For about the past two decades, there has been an issue around one of my canine teeth, alternately grumbling and flaring, which successive dental hygienists have tried and failed to fix. Today I finally allowed myself to be sent to a specialist, who took a detailed history and a CT scan, and told me that the problem isn’t actually with the soft tissue, although it presents as that: the baseline issue is raging infection inside the tooth. I was then presented with two options (stepping around the third, which is to ignore the situation and wait till my face falls off); one possible treatment is extremely expensive, involves heroic intervention, and is by no means guaranteed to work, while the other is ruinously expensive, though more straightforward, and is by no means guaranteed to work either.
“If you were me,” I said, “what would you do?”
By the time I was outside and calling R to debrief, I couldn’t quite believe what I’d signed up to – and there’s something about the way he said, “I have to say, you’re very brave,” that makes me quiver slightly every time I remember it. Still, there’s yet time for me to back out. I’ll let you know what happens.
As I was already in Coventry, I decided to swing round to Brandon Marsh, where I was sure there would be lots of wildlife activity to take my mind off my tooth. But for an hour there wasn’t – the water level is so low that from one of the hides you can barely see it, and from most of the others the main view is of dense clumps of reeds and rushes, with any birds and dragons too far away to photograph. To be fair, this still took my mind off my tooth, but only by being a counter-irritant.
Then R called me to say that he was on his way into Stratford to run errands, and to make a date to meet up for coffee. I was wandering back towards the car park, when I decided on impulse to step into the one hide I hadn’t yet tried. Just in case. “Much about?” I enquired of two chaps with large lenses, expecting the usual “Not a thing.” But… “Well, we’ve had two kingfishers going back and forth, and there’s a heron sleeping there, look, and there was some otter activity just along that bank a while back. Plus the ducks, of course [the ducks being gadwalls] – and – what’s this coming in? Oh, a cormorant.”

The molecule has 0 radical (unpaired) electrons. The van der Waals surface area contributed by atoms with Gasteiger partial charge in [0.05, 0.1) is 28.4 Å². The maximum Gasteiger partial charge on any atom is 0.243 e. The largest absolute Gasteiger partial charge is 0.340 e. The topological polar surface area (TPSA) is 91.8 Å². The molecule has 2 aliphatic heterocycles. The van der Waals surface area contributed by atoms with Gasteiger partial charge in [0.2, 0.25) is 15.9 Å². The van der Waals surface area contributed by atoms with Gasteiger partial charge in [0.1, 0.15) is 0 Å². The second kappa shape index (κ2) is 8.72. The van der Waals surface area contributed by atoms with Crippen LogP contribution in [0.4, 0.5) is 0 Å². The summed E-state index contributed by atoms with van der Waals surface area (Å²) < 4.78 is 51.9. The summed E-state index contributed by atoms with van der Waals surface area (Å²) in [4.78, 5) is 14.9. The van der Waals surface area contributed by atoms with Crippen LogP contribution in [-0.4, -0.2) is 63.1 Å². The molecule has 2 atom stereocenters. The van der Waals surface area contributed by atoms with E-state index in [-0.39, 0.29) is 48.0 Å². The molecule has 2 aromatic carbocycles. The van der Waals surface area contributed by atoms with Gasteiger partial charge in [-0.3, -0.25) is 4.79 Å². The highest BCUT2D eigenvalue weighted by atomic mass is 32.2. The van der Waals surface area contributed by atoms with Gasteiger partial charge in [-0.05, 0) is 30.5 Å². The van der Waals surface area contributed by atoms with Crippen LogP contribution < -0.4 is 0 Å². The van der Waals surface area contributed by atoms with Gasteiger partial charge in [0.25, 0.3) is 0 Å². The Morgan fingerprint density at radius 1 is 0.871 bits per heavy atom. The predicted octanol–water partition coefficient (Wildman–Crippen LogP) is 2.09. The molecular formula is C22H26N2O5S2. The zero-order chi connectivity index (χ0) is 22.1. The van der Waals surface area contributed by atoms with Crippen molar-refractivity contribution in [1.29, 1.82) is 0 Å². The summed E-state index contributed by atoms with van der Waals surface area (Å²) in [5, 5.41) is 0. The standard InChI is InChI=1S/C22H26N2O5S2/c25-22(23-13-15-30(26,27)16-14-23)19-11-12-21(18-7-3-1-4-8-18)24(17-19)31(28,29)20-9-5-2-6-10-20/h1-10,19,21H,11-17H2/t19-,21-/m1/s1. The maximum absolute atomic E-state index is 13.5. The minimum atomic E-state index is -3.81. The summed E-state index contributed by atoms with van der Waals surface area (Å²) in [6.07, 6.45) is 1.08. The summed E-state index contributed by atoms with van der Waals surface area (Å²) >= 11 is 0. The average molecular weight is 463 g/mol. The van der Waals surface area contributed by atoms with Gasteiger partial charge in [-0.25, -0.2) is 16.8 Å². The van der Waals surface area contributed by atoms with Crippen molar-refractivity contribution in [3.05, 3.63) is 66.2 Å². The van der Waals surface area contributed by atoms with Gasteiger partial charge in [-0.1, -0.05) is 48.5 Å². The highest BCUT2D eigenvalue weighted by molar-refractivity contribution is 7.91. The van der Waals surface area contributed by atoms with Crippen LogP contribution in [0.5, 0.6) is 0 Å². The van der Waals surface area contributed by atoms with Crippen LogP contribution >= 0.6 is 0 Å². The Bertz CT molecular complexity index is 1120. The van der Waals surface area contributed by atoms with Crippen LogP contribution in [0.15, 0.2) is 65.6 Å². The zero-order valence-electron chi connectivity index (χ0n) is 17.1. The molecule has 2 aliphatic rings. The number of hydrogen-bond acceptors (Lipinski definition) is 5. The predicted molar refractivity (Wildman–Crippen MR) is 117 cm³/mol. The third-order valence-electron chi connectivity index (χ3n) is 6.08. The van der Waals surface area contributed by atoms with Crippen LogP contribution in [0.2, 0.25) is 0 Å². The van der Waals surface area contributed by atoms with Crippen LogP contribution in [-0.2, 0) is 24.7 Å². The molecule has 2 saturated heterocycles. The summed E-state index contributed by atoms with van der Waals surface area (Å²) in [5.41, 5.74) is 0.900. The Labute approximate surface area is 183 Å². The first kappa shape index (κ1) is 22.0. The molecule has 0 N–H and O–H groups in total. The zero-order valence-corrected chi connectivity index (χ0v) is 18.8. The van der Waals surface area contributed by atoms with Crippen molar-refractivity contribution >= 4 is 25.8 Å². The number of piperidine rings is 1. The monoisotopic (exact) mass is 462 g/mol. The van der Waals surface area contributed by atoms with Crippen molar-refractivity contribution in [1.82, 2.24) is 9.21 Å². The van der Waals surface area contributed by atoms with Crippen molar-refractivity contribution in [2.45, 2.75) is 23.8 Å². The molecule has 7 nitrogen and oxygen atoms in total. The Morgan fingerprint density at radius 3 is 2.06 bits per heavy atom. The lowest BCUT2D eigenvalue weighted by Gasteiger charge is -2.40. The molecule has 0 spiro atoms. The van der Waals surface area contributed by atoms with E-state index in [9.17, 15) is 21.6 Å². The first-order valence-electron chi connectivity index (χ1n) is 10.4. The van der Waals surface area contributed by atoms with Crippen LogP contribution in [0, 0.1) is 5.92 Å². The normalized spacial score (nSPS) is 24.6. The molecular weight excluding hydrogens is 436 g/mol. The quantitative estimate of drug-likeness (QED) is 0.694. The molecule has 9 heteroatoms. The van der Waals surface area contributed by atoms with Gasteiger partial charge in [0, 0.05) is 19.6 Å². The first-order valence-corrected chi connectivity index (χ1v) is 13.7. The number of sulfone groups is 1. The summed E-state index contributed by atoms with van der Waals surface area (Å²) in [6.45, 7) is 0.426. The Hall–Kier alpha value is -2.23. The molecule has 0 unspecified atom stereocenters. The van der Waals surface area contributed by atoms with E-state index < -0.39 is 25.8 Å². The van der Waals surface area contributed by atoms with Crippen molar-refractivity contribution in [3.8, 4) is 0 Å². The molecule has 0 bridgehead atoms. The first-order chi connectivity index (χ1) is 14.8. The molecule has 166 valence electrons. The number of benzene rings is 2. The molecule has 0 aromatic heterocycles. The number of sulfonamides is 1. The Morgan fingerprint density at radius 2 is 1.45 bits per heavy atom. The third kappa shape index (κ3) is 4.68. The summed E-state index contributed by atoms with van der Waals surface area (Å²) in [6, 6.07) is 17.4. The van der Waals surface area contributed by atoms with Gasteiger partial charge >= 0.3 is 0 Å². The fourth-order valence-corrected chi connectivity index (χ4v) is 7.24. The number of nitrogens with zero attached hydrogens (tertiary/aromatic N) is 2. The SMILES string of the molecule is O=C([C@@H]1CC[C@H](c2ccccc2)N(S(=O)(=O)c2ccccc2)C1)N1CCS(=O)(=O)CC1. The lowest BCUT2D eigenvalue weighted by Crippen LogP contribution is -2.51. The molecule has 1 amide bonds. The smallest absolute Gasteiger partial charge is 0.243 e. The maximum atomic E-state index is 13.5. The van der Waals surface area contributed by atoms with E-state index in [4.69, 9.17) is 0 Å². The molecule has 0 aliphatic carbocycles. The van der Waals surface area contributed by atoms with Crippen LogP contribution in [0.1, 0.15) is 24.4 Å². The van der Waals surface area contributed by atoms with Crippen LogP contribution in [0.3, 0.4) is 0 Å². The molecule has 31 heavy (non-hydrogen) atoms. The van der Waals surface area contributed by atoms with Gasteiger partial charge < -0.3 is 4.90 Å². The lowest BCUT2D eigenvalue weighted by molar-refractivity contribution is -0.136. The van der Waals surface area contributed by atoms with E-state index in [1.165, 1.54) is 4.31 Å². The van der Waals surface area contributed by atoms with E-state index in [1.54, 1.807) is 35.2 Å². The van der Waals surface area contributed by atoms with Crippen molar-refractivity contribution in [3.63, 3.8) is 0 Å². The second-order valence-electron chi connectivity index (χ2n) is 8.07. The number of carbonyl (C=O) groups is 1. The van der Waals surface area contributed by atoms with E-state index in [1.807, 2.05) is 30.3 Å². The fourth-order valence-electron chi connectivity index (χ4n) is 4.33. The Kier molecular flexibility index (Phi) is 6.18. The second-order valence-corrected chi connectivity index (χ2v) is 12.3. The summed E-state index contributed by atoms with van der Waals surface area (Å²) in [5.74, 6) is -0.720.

Needless to say, I offered up a mental apology to R for the fact that I was going to be late, unwound the zoom, and sat down next to them. This is the cormorant that was flying in as I arrived; I’m fond of cormorants, and it’s unusual to be so close to one, which is why I’m featuring it. The extra isn’t a fabulous photo, but makes me completely happy, because it’s the first time I’ve ever managed to get a lens on a kingfisher. Two of them turned up about five minutes after I took my place on the bench, and for the next half hour zipped back and forth across that piece of (rather distant) water at regular intervals; my new chums told me with great confidence that if I waited a while longer the birds would finish working that channel and return to the one much nearer the hide, where there are several strategically placed perches on which they’d already photographed them; I had no reason to doubt this assertion, but I was keeping R waiting and the light was deteriorating, so I banked my shots and left.
After coffee and shopping with R, I walked back to the car along the river, and had another nice surprise: the Tufty Club is reconvening. Tufted ducks are a particular favourite of mine, and during the winter months there are usually a few on the Stratford stretch of the Avon; but in the summer they all disappear – presumably to breed on quieter waters. The last time I walked this way there were none to be seen, but today eight youngsters had appeared near the landing stage by the theatre, clustered in a group but mostly snoozing or preening. As I watched, a couple of them began to dive for food, and I got some quite nice photos as they resurfaced – I’ve put one on my Facebook page, if you’re interested.